Government urged to take action on homelessness
The Government has been urged to take action on homelessness after new figures revealed that two homeless people died in England and Wales every day last year.
Deaths of homeless people rose by 22% to 726 in 2018 – the largest rise since records began in 2013, according to Office for National Statistics (ONS) figures.
And drug-related homeless deaths almost doubled, with two in five being related to drug poisoning – an increase of 55% on 2017.
The majority of the deaths in 2018 were men – an estimated 641 deaths – with an average age of 45 for men and 43 for women.
The figures led to calls for action from the Prime Minister.
Asking an urgent question on homeless deaths in the Commons on Tuesday, shadow housing secretary John Healey said: “This shames us all in a nation as decent and well-off as Britain today.
“Every one in shop doorway, in bedsit, on park bench, has been known and loved as someone son or daughter, friend or colleague.”
He added: “This demands a response from the Prime Minister himself tomorrow in his party conference speech.
“This demands that he leads a new national mission to end rough sleeping and this rising level of homeless deaths.”
Housing minister Luke Hall said the statistics were “heartbreaking”, and told MPs the Government is not complacent on homelessness.
He said: “There is no shying away from these statistics. They are heartbreaking.”
He added: “We are increasing funding next year by £54 million, a 13% real-terms increase. I think it is important to note in the rough sleeping initiative area we have piloted we saw a direct fall of 19% of rough sleeping in the first year.
“Next year we are delivering 750 more staff, and 2,600 bed spaces.”
Charities responded to the figures by urging the Government to do more to prevent homeless deaths.
Jon Sparkes, Crisis chief executive, said lessons from homeless deaths in the past had gone “unlearnt”.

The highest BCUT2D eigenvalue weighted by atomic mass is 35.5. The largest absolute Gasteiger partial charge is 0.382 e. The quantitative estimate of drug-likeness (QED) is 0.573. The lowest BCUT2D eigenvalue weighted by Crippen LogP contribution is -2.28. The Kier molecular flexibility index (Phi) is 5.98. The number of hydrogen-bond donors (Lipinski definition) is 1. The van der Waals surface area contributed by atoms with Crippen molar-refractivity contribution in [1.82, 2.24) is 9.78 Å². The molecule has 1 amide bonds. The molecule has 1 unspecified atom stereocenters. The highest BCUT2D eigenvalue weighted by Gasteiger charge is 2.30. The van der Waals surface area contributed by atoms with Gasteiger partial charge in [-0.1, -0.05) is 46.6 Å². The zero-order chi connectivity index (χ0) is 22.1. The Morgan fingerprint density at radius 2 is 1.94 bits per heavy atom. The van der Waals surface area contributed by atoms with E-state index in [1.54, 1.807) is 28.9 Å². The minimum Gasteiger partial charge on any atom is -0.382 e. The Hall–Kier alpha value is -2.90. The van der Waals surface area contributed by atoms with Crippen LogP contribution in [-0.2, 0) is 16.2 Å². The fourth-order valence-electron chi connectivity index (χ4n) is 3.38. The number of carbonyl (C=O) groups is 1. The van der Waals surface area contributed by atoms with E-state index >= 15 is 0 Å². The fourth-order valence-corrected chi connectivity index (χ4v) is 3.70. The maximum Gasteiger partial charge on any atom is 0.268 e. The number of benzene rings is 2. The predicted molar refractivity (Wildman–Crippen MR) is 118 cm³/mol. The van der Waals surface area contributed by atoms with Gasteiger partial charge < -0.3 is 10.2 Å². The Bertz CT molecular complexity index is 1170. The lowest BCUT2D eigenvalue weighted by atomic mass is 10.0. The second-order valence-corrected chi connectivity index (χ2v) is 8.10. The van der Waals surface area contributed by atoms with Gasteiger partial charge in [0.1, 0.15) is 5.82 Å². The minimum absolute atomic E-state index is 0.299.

He said: “It’s crucial that governments urgently expand the safeguarding system used to investigate the deaths of vulnerable adults to include everyone who has died while street homeless so we can help prevent more people from dying needlessly.”
Polly Neate, chief executive of the housing charity Shelter, said: “These tragic deaths are the consequence of a housing system and economy that is failing too many of our fellow citizens.
“We desperately need to set a new course and to do that we need urgent action.
“You can’t solve homelessness without homes so we are calling on all parties to commit to building the social homes we need.”
Howard Sinclair, chief executive of homelessness charity St Mungo’s, said: “Years of funding cuts have devastated crucial services supporting people who are homeless. The human cost is a national tragedy.”
He added: “We need to build homes, to make the welfare system truly work for the most vulnerable and to fund homelessness services to help people find a way off the streets, and out of danger, for good.”
Independent think tank Reform said the figures show that Government homelessness policies – such as the Homelessness Reduction Act and the Rough Sleeping Strategy – are failing.
Senior researcher Dr Luke Heselwood said: “Short-term, hand-to-mouth funding for local services has inhibited councils’ efforts to implement this legislation and prevent those at risk from becoming homeless.
“Long-term, sustainable funding for these services is a must to reverse this terrible trend.”
The District Councils’ Network (DCN) and the Local Government Association (LGA) said the Government needed to help local councils to provide the housing and services required to prevent homelessness.
LGA housing spokesman David Renard said: “We need the Government to provide councils with a long-term sustainable funding solution if we are to reduce homelessness and, with two in five deaths related to drug poisoning, adequately fund public health services so that councils can invest in drug and alcohol treatment services to make sure people get the support they need.
“The Government should also adapt welfare reforms to protect families at risk of becoming homeless and give councils the powers to invest in new homes for those that need them.”
Ben Humberstone, head of health analysis and life events at the ONS, said: “The deaths of 726 homeless people in England and Wales recorded in 2018 represent an increase of over a fifth on the previous year. That’s the largest rise since these figures began in 2013.
“A key driver of the change is the number of deaths related to drug poisoning, which are up by 55% since 2017, compared to 16% for the population as a whole.
“The ONS estimates are designed to help inform the work of everyone seeking to protect this highly vulnerable section of our community.”